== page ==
Description: The purpose of this literature review is to summarize the theoretical and empirical literature on the determinants of residential employment. Findings from this literature review will provide the necessary background for our proposal to conduct research on the factors affecting the probability of employment for the residents of Washington, DC. This review is a counterpart to the review by Wolman, Levy, Young, and Blumenthal (2008) also provided to the Office of Revenue Analysis, that focused on the determinants of area economic competitiveness. Here our concern is not with the determinants of the number and types of jobs in the District of Columbia, but with the employment of DC residents, regardless of where they work. While a competitive advantage for the District will provide more opportunities for employment of District residents, the factors that drive residential employment differ from those that determine how many jobs are in a region. Local jobs may go to persons outside of the jurisdiction and local residents may work in jobs that are outside of the jurisdiction. There is little academic literature on employment by place of residence per se. There is however an extensive literature addressing various aspects of employment in ways relevant to residential employment. The focus of our review is on literature that addresses the question of what factors account for the number or percentage of city (or some sub-regional area) residents who are employed or, put in other terms, what are the factors that determine the probability that a resident of a particular sub-regional area will be in employment? The literature that is relevant will thus be research on individual employment generally and employment for particular classes of individuals (by race, gender, age, etc.).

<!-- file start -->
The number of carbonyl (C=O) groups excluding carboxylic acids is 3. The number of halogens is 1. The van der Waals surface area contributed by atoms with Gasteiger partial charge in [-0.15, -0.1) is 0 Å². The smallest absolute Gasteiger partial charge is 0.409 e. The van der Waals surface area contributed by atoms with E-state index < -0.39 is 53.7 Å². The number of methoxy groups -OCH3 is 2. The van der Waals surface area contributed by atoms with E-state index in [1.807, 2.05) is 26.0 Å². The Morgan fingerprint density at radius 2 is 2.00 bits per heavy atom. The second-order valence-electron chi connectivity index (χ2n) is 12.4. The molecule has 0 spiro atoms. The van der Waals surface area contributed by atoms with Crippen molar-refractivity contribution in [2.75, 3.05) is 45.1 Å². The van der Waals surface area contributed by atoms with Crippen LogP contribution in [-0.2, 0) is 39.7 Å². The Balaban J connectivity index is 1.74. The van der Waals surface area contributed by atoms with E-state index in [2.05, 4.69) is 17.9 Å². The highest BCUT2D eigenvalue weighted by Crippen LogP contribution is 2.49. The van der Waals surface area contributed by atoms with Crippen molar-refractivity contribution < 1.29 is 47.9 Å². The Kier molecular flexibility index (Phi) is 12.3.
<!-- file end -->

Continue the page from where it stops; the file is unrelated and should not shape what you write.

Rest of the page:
Keywords: Public policy
    Date Uploaded: 10/16/2015
  10. Comparing Local Government Autonomy Across States, Working Paper 035 [Download]

    Title: Comparing Local Government Autonomy Across States, Working Paper 035
    Author: Wolman, Hal
    Description: Local autonomy is a term that is frequently employed in both academic and popular discussions of local government, but it is rarely defined conceptually in a careful way or operationalized and subject to empirical research. In this paper we present a working definition of “local government autonomy” based on dimensions fundamental to the concept, identify variables to operationalize those dimensions, utilize factor analysis to combine those variables into underlying component factors, and create an overall Local Government Autonomy index that can be used as a variable in future research. We also use cluster analysis to create a classification scheme for different forms of local government autonomy. Finally, by using our local government autonomy index and factors as independent variables in a regression model we find they are highly useful for predicating the consequences of related local finance research questions.
    Keywords: Public policy
    Date Uploaded: 10/16/2015